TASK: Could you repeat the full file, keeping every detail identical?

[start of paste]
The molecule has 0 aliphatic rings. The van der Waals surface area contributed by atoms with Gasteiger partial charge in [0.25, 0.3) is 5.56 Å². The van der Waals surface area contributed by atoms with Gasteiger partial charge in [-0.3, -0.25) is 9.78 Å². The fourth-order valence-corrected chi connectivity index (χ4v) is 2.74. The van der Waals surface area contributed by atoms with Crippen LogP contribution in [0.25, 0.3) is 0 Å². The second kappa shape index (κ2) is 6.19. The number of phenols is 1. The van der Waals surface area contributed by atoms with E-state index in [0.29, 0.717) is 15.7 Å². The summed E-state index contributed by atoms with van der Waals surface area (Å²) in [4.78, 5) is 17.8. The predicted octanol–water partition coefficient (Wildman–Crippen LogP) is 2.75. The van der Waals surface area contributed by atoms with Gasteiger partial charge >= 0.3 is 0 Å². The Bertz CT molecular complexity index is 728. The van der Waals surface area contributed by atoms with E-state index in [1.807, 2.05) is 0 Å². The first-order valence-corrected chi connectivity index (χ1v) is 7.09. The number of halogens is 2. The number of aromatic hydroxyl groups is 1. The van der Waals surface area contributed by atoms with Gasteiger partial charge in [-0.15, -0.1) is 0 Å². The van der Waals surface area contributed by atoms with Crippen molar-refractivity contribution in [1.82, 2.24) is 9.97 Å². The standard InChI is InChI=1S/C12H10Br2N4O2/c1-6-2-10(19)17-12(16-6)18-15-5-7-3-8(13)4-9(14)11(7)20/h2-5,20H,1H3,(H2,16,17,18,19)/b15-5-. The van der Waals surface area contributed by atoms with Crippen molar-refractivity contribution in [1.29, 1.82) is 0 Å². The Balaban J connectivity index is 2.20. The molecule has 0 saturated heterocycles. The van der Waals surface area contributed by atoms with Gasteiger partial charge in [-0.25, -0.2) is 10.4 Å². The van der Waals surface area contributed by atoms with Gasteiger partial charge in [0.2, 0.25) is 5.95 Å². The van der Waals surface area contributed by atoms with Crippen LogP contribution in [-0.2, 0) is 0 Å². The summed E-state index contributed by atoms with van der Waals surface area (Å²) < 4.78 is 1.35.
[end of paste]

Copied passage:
The molecule has 0 aliphatic rings. The van der Waals surface area contributed by atoms with Gasteiger partial charge in [0.25, 0.3) is 5.56 Å². The van der Waals surface area contributed by atoms with Gasteiger partial charge in [-0.3, -0.25) is 9.78 Å². The fourth-order valence-corrected chi connectivity index (χ4v) is 2.74. The van der Waals surface area contributed by atoms with Crippen LogP contribution in [0.25, 0.3) is 0 Å². The second kappa shape index (κ2) is 6.19. The number of phenols is 1. The van der Waals surface area contributed by atoms with E-state index in [0.29, 0.717) is 15.7 Å². The summed E-state index contributed by atoms with van der Waals surface area (Å²) in [4.78, 5) is 17.8. The predicted octanol–water partition coefficient (Wildman–Crippen LogP) is 2.75. The van der Waals surface area contributed by atoms with Gasteiger partial charge >= 0.3 is 0 Å². The Bertz CT molecular complexity index is 728. The van der Waals surface area contributed by atoms with E-state index in [1.807, 2.05) is 0 Å². The first-order valence-corrected chi connectivity index (χ1v) is 7.09. The number of halogens is 2. The number of aromatic hydroxyl groups is 1. The van der Waals surface area contributed by atoms with Gasteiger partial charge in [-0.15, -0.1) is 0 Å². The van der Waals surface area contributed by atoms with Crippen molar-refractivity contribution in [1.82, 2.24) is 9.97 Å². The standard InChI is InChI=1S/C12H10Br2N4O2/c1-6-2-10(19)17-12(16-6)18-15-5-7-3-8(13)4-9(14)11(7)20/h2-5,20H,1H3,(H2,16,17,18,19)/b15-5-. The van der Waals surface area contributed by atoms with Crippen molar-refractivity contribution in [1.29, 1.82) is 0 Å². The Balaban J connectivity index is 2.20. The molecule has 0 saturated heterocycles. The van der Waals surface area contributed by atoms with Gasteiger partial charge in [-0.25, -0.2) is 10.4 Å². The van der Waals surface area contributed by atoms with Gasteiger partial charge in [0.2, 0.25) is 5.95 Å². The van der Waals surface area contributed by atoms with Crippen LogP contribution in [-0.2, 0) is 0 Å². The summed E-state index contributed by atoms with van der Waals surface area (Å²) < 4.78 is 1.35.